“He is a caged animal,” I texted frantically to my friend on Sunday morning, referring to my 4-year-old son quite literally bouncing off the walls. We’d had a week of cold and wet weather, and the sun shone through the bedroom windows. Despite my house needing a solid cleaning and me needing a morning to write, this kiddo needed to get out of the house.
Thirty minutes later, we met at a close city park. We let the boys run wild and pushed them on the swings until our arms hurt. Then Sarah mentioned geocaching.
I’d heard of geocaching and found it interesting, but had never looked further into it.
According to the official site, “Geocaching is the real-world treasure hunt that’s happening right now, all around you. There are 2,295,229 active geocaches and over 6 million geocachers worldwide.” Okay… what does that even mean?
Turns out, a geocache is a little container or object hidden in the woods for others to find. They can vary in size (being super tiny to decently large), and many contain a “log book” where those who found the geocache can sign in to say they were there. Some geocaches have objects in them, like small toys or plastic rings, that you can take or swap out with your own new “treasures.” You find these containers by using GPS coordinates and clues from the geocaching app. The entire thing is based and run by a community of geocachers who leave the containers to be found, then enter in the coordinates on the website. The website feeds to the app so that others can find your container.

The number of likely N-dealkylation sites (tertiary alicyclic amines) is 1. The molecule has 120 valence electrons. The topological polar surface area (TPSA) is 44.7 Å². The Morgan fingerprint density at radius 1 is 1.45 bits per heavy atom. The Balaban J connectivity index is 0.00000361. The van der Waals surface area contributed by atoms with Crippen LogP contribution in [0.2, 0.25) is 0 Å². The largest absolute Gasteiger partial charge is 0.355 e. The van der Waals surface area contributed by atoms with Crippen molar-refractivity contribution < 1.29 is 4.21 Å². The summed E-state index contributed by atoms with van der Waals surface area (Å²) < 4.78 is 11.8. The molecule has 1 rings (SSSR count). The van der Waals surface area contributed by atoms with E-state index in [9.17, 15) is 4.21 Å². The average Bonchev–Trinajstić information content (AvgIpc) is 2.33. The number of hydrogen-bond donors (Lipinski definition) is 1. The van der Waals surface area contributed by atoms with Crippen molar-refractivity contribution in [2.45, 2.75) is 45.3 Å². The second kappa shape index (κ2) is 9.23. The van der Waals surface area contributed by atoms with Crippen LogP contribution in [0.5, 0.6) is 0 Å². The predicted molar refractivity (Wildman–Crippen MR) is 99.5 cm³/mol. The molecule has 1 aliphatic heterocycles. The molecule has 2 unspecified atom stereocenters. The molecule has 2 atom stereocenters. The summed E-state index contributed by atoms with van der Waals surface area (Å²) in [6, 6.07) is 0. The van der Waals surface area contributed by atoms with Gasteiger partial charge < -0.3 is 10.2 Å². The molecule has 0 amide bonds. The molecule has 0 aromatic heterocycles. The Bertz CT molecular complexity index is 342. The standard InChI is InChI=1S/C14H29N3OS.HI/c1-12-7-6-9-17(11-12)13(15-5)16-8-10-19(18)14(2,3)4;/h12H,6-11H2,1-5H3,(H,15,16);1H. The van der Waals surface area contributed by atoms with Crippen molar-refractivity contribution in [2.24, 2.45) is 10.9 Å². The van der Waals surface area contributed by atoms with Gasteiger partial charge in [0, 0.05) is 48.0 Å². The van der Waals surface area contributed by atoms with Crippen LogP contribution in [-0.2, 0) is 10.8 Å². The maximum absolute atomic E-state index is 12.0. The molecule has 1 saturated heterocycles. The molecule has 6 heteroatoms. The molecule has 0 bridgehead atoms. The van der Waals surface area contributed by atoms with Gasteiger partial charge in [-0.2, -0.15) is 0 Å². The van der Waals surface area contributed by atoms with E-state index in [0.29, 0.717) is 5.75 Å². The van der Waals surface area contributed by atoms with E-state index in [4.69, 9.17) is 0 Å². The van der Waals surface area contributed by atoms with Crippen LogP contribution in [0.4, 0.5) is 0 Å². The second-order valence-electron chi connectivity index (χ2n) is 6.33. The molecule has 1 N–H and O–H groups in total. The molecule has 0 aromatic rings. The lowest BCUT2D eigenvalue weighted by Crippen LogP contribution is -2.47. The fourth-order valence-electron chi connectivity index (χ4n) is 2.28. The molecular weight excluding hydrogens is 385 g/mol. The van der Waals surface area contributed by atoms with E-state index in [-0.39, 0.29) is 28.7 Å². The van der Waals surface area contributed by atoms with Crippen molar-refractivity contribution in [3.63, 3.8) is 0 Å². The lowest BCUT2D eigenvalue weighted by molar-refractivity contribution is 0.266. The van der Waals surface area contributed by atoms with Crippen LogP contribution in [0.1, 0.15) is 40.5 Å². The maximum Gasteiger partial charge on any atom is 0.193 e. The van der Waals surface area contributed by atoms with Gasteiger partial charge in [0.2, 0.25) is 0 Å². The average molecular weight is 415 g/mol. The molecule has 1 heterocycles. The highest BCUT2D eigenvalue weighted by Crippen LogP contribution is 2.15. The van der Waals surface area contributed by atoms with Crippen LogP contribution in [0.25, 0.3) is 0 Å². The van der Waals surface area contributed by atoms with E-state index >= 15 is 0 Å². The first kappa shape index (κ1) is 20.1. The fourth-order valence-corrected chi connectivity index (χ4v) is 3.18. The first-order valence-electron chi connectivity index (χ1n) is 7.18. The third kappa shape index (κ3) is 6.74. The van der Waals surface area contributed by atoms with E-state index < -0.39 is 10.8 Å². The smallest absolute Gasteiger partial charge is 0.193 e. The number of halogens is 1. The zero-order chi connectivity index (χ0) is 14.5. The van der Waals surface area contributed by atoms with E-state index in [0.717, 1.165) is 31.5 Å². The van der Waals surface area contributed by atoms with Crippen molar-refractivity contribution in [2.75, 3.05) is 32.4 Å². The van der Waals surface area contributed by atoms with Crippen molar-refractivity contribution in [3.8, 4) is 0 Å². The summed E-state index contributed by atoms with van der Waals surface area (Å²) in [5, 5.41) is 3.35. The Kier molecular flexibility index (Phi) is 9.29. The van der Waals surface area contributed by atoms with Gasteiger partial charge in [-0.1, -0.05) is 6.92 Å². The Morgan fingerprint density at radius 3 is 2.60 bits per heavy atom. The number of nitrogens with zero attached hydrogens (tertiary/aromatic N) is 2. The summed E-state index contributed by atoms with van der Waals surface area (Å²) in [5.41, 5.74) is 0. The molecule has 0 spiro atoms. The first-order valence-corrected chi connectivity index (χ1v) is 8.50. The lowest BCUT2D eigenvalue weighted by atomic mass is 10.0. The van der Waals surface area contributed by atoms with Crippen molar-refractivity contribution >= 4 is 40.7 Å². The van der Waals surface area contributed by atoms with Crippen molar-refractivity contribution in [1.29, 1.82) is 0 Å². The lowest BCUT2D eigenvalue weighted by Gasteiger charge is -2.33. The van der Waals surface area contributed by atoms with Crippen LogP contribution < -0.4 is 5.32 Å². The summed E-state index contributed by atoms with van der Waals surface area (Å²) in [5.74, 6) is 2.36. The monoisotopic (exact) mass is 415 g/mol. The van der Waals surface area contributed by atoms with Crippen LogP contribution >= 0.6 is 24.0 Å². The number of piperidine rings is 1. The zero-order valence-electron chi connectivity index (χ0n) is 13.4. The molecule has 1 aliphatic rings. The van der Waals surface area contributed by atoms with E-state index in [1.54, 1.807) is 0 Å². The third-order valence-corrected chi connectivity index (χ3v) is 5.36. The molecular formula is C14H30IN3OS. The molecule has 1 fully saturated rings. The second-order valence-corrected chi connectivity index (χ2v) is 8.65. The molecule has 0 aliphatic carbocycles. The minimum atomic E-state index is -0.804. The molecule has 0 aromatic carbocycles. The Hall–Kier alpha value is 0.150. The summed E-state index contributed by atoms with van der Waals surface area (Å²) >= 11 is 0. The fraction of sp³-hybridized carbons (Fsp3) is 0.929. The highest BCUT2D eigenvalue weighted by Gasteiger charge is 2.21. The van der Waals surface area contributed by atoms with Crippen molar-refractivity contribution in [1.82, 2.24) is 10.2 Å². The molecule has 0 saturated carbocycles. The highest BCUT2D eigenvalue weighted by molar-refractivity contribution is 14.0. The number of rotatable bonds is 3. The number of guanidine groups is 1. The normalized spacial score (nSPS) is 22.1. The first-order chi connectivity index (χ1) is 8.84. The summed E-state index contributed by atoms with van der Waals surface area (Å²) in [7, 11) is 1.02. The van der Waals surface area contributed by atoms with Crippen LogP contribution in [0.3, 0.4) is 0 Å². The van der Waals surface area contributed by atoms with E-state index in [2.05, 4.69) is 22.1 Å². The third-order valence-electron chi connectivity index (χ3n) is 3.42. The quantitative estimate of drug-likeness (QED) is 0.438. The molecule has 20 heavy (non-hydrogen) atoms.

In short, we stomped through the woods, lifting branches and looking at GPS coordinates and clues from the Geocaching app to find tiny “treasures” left in the woods by other geocache fans. There’s really no “point” to it other than adventure and fun — although you can certainly use it to delve further into map skills with your kids.
We had so much fun that when we returned home, I signed up on the geocaching website and downloaded the geocaching app to my cell phone. I have to admit that the website seems to complicate the entire process — when we were out, we simply found the “treasures” and admired them. We found one larger geocache with items inside on our adventure, so Sarah’s little guy did take a ring and left a toy dinosaur in return, but we didn’t bother signing in. I doubt I will ever hide my own geocache and submit it for others to find.
I think for now, my son Harry and I will stick to just finding the “treasures” with the geocaching website and the GPS maps on my phone. Have you ever gone geocaching with your kid? What is your favorite part?
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